Considering the poor prognosis and aggressive characteristics of TNBC patients and the controversy on whether BCS+RT instead of mastectomy is the surrogate for improved survival, we aimed to conduct comparisons of BCSS and OS between mastectomy and BCS+RT for TNBC patients utilizing Surveillance, Epidemiology, and End Results (SEER), a large population-based database.

RESULTS

Demographics and clinical characteristics of the study population

In this study cohort, 13,753 female patients diagnosed with primary TNBC between 2010 and 2013 from the SEER data-based registry were eligible. Of these, we excluded 509 who did not receive surgical therapy and 1,730 who did not receive radiotherapy after BCS. Therefore, the final study population of the cohort consisted of 11,514 patients with non-metastatic TNBC. All of these patients were stratified by surgical treatment (Table 1), with patients undergoing BCS+RT (5,469 of 11,514 patients; 47.5%) and mastectomy (6,045 of 11,514; 52.5%). The median follow-up time was 22 months. Table 1 outlines the major baseline characteristics of the research cohort. Except for marital status, notable differences were detected in all relevant clinical and pathological variables between the two surgical type groups. Compared with the patients who underwent mastectomy, the BCS group presented a high percentage of older women (75.0% VS. 60.6%; P < 0.001), and their lesions tended to present a more benign biological phenotype, such as better differentiation (grade I and II, 20.5% VS. 17.5%; P < 0.001), small tumor size (T1, 59.1% VS. 35.9%; P < 0.001), lower probability of lymph node (LN) metastasis (N0-1, 95.7% VS. 86.4%; P < 0.001), and earlier TNM stage (stage I, 52.8% VS. 28.1%; P < 0.001). In addition, the BCS group had a higher proportion of patients of black race (20.2% VS. 18.7%, P = 0.002) and was much more likely to have a higher proportion of left laterality (52.7% VS. 50.6% P = 0.024).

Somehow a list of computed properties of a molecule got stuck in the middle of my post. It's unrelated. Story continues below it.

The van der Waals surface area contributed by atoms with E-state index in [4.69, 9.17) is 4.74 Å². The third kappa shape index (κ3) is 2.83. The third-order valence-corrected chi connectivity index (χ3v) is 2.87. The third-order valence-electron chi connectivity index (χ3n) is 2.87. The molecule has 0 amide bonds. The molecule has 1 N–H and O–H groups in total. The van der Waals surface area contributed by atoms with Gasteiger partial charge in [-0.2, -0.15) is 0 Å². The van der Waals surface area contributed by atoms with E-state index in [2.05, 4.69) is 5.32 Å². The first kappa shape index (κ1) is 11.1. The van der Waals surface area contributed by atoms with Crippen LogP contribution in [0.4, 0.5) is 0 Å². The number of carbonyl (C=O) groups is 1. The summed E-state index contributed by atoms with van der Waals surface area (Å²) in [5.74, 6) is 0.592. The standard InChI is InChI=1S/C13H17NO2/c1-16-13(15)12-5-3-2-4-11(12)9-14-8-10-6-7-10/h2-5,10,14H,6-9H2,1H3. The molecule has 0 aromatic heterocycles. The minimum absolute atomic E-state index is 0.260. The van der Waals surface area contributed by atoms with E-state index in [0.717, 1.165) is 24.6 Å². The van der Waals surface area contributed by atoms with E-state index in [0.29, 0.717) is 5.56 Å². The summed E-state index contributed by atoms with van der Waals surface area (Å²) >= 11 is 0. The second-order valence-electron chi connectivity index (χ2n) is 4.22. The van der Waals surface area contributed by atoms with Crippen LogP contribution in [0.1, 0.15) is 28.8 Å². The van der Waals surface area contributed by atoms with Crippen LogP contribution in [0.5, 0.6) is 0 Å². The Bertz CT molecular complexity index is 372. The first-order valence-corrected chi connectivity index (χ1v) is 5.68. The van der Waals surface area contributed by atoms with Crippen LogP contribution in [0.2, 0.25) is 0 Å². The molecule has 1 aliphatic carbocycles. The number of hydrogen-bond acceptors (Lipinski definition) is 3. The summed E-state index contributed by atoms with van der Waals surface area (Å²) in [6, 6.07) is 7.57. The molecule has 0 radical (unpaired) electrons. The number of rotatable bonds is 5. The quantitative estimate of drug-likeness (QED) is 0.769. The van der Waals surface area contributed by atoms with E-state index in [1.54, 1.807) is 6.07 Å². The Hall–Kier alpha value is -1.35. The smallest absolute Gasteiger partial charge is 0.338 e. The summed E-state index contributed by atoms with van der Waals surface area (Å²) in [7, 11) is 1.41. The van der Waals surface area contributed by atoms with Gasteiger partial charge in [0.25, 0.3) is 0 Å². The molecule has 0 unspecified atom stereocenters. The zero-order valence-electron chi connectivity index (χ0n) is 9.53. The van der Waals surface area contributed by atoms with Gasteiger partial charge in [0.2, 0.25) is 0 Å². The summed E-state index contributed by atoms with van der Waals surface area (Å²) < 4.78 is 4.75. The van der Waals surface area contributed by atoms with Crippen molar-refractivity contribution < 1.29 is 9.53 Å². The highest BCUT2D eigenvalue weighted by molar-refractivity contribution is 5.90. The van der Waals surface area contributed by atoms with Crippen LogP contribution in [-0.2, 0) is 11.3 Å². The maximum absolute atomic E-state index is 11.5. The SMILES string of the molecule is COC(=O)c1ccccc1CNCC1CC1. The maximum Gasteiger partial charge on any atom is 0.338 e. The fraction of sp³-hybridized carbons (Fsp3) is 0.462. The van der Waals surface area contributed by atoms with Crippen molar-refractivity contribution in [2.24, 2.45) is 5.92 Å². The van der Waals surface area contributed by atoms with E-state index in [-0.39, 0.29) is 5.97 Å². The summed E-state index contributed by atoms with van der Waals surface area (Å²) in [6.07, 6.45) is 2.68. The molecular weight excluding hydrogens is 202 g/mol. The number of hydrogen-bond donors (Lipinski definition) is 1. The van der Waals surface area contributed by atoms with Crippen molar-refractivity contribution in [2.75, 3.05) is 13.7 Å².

Table 1: Clinicopathological features of TNBC patients in the study population

Characteristics

BCS+RT (n = 5469)

Mastectomy (n = 6045)

Total (n = 11,514)

Pc

No

%

No

%

No

%

Median follow-up (months) (IQR)

23 (12–35)

20 (10–33)

22 (11–34)

 

Median age (years) (IQR)

58 (50–65)

53 (44–63)

56 (47–64)

 

Age (years)

20–49

1365

25.0

2380

39.4

3745

32.5

< 0.001

 

50–79

4104

75.0

3665

60.6

7769

67.5

 

Race

White

3987

72.9

4400

72.8

8387

72.8

0.002

 

Black

1103

20.2

1129

18.7

2232

19.4

 

 

Othera

379

6.9

516

8.5

895

7.8

 

Marital status

Married

3409

62.3

3677

60.8

7086

61.5

0.097

 

Not marriedb

2060

37.7

2368

39.2

4428

38.5

 

Laterality

Left

2882

52.7

3058

50.6

5940

51.6

0.024

 

Right

2587

47.3

2987

49.4

5574

48.4

 

Grade

I

141

2.6

104

1.7

245

2.1

< 0.001

 

II

977

17.9

952

15.8

1929

16.8

 

 

III and IV

4351

79.6

4989

82.5

9340

81.1

 

AJCC stage

I

2887

52.8

1697